Review: Smogtown

My adopted hometown has a smog problem. It’s not alone in this now, and it wasn’t the first – a prize that probably goes to London – but the city’s public struggles with unbreatheable air defined the problem for a lot of Westerners. In Smogtown, Chip Jacobs and Michael Kelley survey the highs and lows of that struggle.

The broad lines of the history are pretty easy to understand. LA’s industry expanded explosively to support US invlovement in the second World War, the subsequent rebuilding of Europe and Asia, and the Cold War. Among the many features that drew industry to the area was the lack of regulation of industries. There were a lot of workers here, more were easy to pull in, and the landowners running the government were much more interested in expanding and selling new workers homes than in controlling conditions in the plants that employed them.

Eventually, as with London and Bejing and other industrial cities, the smog came home to roost. Even during WWII, clouds of smoke became thick and noxious enough that Angelenos believed they were under attack. Mind you, the place was already pretty jumpy. As occurrences became more frequent and severe, the local governments began to take some action. The resulting ballet between the various strong personalities and economic forces is pretty interesting to see play out. Not much happens until land sales become threatened and then industry and auto ownership owners push back.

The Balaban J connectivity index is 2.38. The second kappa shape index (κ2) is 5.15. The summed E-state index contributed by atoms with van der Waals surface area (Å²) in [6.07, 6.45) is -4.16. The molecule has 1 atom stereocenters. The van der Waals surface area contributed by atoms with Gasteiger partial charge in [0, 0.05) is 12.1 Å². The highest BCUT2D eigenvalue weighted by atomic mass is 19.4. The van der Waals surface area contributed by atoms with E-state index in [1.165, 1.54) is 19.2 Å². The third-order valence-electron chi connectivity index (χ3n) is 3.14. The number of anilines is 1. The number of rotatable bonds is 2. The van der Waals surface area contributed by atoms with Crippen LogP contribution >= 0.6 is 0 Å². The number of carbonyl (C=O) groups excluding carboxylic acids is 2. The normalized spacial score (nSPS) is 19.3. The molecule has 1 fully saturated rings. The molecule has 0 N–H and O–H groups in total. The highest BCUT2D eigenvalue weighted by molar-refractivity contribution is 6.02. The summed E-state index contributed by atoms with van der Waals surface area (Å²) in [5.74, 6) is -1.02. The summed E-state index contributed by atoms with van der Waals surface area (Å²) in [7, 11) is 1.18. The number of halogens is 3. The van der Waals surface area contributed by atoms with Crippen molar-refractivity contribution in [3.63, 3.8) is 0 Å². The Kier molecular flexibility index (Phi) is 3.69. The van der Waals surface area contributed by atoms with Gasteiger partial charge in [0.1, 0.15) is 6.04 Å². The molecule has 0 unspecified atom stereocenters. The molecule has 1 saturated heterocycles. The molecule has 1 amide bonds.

It surprised me how strongly citizens weighed in with resistance to various measures. I would not have expected Angelenos to be as attached to backyard incinerators as they evidently were. And Jacobs and Kelly do not neglect the corruption opportunities offered by the emergence of a refuse management industry – just another shakedown for organized crime.

I was also surprised by how much we had to learn about smog sources and how to rein them in. It took a fairly long time to home in on cars as a pollution source, for example. And though sulfuric acids are more noxious the particles from cars matter, too.

And then there’s the repetition of the industrialization cycle when the ports of LA and Long Beach expanded in the 80’s and 90’s. There’s a lot of diesel particulates there that are tied to people’s livelihoods.

Overall an engaging history of air pollution here with a satisfying scope.

Strongly Recommended.

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